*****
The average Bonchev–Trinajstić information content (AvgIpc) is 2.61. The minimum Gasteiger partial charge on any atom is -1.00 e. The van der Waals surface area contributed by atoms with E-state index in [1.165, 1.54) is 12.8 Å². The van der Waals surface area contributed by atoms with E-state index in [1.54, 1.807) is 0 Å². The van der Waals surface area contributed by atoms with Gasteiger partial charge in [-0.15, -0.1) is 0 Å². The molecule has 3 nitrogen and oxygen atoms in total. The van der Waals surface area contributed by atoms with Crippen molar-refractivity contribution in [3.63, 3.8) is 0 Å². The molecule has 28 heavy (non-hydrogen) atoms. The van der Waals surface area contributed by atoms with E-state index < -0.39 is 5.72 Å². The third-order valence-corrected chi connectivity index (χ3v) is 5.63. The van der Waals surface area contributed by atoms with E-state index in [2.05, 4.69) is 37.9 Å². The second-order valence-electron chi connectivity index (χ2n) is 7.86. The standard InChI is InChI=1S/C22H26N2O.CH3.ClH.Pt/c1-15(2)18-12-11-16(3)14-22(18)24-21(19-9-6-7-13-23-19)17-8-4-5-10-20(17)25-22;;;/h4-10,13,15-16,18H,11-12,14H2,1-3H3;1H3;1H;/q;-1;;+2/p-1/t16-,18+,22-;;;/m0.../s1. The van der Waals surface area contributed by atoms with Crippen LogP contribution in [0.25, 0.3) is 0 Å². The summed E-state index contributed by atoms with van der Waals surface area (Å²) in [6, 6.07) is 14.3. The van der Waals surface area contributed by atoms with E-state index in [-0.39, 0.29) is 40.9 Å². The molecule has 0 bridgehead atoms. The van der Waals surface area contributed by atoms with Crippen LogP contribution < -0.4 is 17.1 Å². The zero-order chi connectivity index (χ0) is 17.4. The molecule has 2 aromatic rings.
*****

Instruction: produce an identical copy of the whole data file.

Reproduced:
The average Bonchev–Trinajstić information content (AvgIpc) is 2.61. The minimum Gasteiger partial charge on any atom is -1.00 e. The van der Waals surface area contributed by atoms with E-state index in [1.165, 1.54) is 12.8 Å². The van der Waals surface area contributed by atoms with E-state index in [1.54, 1.807) is 0 Å². The van der Waals surface area contributed by atoms with Gasteiger partial charge in [-0.15, -0.1) is 0 Å². The molecule has 3 nitrogen and oxygen atoms in total. The van der Waals surface area contributed by atoms with Crippen molar-refractivity contribution in [3.63, 3.8) is 0 Å². The molecule has 28 heavy (non-hydrogen) atoms. The van der Waals surface area contributed by atoms with E-state index < -0.39 is 5.72 Å². The third-order valence-corrected chi connectivity index (χ3v) is 5.63. The van der Waals surface area contributed by atoms with E-state index in [2.05, 4.69) is 37.9 Å². The second-order valence-electron chi connectivity index (χ2n) is 7.86. The standard InChI is InChI=1S/C22H26N2O.CH3.ClH.Pt/c1-15(2)18-12-11-16(3)14-22(18)24-21(19-9-6-7-13-23-19)17-8-4-5-10-20(17)25-22;;;/h4-10,13,15-16,18H,11-12,14H2,1-3H3;1H3;1H;/q;-1;;+2/p-1/t16-,18+,22-;;;/m0.../s1. The van der Waals surface area contributed by atoms with Crippen LogP contribution in [0.25, 0.3) is 0 Å². The summed E-state index contributed by atoms with van der Waals surface area (Å²) in [6, 6.07) is 14.3. The van der Waals surface area contributed by atoms with E-state index in [-0.39, 0.29) is 40.9 Å². The molecule has 0 bridgehead atoms. The van der Waals surface area contributed by atoms with Crippen LogP contribution < -0.4 is 17.1 Å². The zero-order chi connectivity index (χ0) is 17.4. The molecule has 2 aromatic rings.